Egypt’s weak currency, unstable security situation, energy crisis and a government that’s almost bankrupt after three years of political uncertainty hardly make ideal conditions for a market rally. But even as periodic blackouts hit Cairo and Islamist militants carry out attacks on security forces, Egypt this week is welcoming its first initial public offering since a revolution toppled former president Hosni Mubarak in 2011.
Arabian Cement, a producer majority-owned by Spain’s Cementos La Union, sold a stake worth $110 million to investors through the offering, which is set to begin trading in the coming days. The company can produce 5 million tons of cement a year from its plant near the Red Sea entrance to the Suez Canal.
While the IPO was a success – it was 18.5 times oversubscribed – its popularity speaks to an apparent disconnect between Egypt’s myriad problems and the faith investors are placing in its future. The tourism sector lies in shambles, industries from cement to textiles have been hurt by the energy crisis, but the country’s main stock index has risen by more than 70% since a military coup removed former president Mohamed Morsi last July.
Analysts say this partly reflects expectations that Abdel Fattah Al Sisi, the former army chief who is favored to win a presidential election in a week’s time, will usher in a new era of stability and better economic performance. That could mean big profits in a country of almost 90 million people.
Corporate earnings have been on a healthy trend, too, although that’s largely because companies are making up ground lost in the tumult three years ago.
Egypt’s macroeconomic problems have already been priced into the market, according to Ahmed El Guindy, the head of investment banking at Cairo’s EFG-Hermes, which acted as a co-bookrunner on the IPO. Investors, he said, were now looking at companies that will manage well as the country rebounds.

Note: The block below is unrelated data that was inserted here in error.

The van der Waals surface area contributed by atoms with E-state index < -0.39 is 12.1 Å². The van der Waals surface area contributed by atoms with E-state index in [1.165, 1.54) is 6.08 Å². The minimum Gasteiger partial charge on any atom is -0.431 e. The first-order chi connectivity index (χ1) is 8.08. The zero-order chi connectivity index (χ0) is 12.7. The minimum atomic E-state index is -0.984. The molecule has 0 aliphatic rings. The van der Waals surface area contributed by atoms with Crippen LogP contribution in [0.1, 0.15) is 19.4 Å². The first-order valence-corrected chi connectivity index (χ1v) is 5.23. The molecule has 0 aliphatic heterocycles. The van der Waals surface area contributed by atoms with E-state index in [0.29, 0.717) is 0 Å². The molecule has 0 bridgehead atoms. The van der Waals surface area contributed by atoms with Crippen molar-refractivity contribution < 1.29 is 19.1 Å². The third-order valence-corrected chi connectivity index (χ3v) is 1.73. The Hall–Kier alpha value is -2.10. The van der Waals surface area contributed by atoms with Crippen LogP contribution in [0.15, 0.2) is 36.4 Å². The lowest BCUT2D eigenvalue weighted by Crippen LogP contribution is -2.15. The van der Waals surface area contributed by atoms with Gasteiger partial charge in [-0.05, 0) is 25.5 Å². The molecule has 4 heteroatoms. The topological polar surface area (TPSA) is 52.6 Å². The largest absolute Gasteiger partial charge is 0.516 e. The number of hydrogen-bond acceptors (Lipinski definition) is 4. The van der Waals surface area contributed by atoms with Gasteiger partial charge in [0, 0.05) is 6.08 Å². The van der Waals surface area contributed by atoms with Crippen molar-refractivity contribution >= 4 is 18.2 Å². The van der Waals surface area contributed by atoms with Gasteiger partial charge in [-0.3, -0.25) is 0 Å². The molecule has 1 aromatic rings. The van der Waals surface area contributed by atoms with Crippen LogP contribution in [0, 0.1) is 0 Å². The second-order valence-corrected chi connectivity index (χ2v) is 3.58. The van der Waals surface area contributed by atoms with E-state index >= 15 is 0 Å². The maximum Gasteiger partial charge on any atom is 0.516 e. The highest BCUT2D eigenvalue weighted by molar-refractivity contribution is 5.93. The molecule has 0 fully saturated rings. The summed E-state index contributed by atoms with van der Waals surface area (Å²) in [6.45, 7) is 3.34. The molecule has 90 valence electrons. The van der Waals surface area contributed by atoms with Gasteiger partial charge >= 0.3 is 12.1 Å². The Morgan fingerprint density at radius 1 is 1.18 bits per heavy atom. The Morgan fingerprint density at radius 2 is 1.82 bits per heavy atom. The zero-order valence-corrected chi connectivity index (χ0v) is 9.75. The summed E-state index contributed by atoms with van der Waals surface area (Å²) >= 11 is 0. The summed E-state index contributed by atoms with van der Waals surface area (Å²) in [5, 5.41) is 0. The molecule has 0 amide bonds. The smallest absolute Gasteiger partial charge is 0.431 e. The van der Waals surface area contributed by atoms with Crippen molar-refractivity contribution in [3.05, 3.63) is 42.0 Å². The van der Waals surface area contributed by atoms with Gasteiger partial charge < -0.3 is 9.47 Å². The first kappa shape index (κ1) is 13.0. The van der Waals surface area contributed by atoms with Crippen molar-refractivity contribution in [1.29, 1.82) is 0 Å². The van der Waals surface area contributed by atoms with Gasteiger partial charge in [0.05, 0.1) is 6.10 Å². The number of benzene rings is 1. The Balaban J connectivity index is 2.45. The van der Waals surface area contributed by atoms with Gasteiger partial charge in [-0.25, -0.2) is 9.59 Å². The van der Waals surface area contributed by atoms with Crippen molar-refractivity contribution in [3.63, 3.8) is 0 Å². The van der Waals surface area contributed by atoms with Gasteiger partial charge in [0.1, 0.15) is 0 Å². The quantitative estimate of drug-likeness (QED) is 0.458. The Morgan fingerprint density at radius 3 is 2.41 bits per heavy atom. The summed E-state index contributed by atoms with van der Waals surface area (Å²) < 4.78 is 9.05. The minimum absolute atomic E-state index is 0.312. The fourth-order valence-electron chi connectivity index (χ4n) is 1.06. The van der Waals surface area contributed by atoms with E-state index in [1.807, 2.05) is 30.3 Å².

Hesham Gohar of CI Capital, which also worked on the IPO, said the issue’s small size and pent-up demand after a four-year dry spell played another role. He pointed to interest from western institutional investors – they made up almost half of foreign bidders for the IPO shares – as a sign that Egypt was back on the radar globally.
“We think this signals the return of the Egyptian IPO market,” Mr. Gohar said. “Not only does it send the right message to issuers, getting more issuers to consider the IPO opportunity, it also signals there is genuine demand from foreign investors you’d like to see participate in these offerings.”
But as the bankers predict a new wave of IPOs, the future for Arabian Cement as a business could be challenging, much as it could be for all Egyptian firms exposed to the vagaries of local politics and markets.
Cement makers will benefit if Mr. Sisi is elected and invests in Egypt’s infrastructure. Arabian Cement also has an advantage over rivals because its plant can run near full capacity on coal, meaning it doesn’t have to rely on natural gas, a shortage of which lies at the heart of Egypt’s energy crisis.
Jose Magrina, the chief executive of Arabian Cement, said his company was doing well financially and had weathered the political change and labor strikes of the past few years well. It was possible that Mr. Sisi would invest in new infrastructure, he said, but the demand picture for the cement industry was still cloudy. Without ample energy, investing in new production capacity doesn’t make sense.
“In general I do not expect demand for cement and infrastructure for the next couple years will increase dramatically because of the shortage of supply of energy,” Mr. Magrina said. “Beyond that we’ll see – maybe.”
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(via WSJ Blogs)